Hey Jon – absolutely – article was not about why my grandad doesn’t cycle but more why he doesn’t understand cyclists and our needs and why he has negative perceptions.

      He can’t cycle because of his knees, though I could possibly get him on an electric bike!

  13. Roger 28/03/2013 at 4:05 pm #

    Nice article Andreas.. cycling is becoming so popular nowadays so I guess your Christmas dinners will become less and less of a debate. As an example, I’m entered into the Tour of Pembrokeshire Sportive at the end of April – it fully booked out at 1100 rider at the end of Feb and has a waiting list of over 100.. Good for cycling, good for St. Davids but no doubt, bad for knees 🙁
    I just bought my iphone Tigra mount through you (rather than other on-line retailers) because of the integrity you give to cycling and the products you use. I wish there were more retailers like you!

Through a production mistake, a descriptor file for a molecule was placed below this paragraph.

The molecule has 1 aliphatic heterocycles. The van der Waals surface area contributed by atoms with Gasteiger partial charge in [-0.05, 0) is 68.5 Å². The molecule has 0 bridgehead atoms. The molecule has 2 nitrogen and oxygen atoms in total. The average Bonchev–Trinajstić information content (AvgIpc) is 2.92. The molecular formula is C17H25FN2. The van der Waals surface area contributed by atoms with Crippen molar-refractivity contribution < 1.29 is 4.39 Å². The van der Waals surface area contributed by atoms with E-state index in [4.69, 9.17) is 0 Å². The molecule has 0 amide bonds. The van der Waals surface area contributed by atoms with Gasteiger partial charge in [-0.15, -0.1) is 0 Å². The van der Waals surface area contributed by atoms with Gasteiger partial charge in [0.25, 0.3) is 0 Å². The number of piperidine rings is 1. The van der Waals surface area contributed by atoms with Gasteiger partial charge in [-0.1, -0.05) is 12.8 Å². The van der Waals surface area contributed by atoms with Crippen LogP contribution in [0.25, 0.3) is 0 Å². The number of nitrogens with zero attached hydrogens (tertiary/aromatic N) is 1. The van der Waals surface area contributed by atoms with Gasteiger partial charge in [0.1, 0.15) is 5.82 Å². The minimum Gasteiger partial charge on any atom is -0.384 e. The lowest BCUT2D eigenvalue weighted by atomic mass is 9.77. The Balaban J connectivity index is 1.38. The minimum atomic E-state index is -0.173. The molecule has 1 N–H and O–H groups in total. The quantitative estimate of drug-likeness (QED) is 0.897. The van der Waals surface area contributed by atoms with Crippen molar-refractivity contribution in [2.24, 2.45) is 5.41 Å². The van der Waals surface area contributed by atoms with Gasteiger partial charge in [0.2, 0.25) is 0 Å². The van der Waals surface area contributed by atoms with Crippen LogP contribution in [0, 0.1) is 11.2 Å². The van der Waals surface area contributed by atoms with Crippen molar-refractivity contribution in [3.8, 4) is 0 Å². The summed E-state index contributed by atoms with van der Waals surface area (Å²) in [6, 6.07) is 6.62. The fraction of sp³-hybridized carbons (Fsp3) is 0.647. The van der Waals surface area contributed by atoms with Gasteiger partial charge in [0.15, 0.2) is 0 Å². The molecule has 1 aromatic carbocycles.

Great site – thanks to your Grandad eh? 😀

    • Andreas 01/04/2013 at 5:42 pm #

      Thank you Roger for your comment and custom! We’re not really a on-line retailer per say – more that there’s a few products that I love so I thought “hey, why not stock them!” – I’m pleased to say the blog will always come first 🙂

      Great to hear about the success of the Tour of Pembrokeshire! I’m sure this will only continue (we’ll have to get really good at booking early for events!)

      I have much to thank my grandad for 🙂

  14. Eve 29/03/2013 at 1:20 am #

    It’s so sad that your grandad doesn’t get cycling – I second Adam’s advice, show him what a fun way of getting around it is, it might work.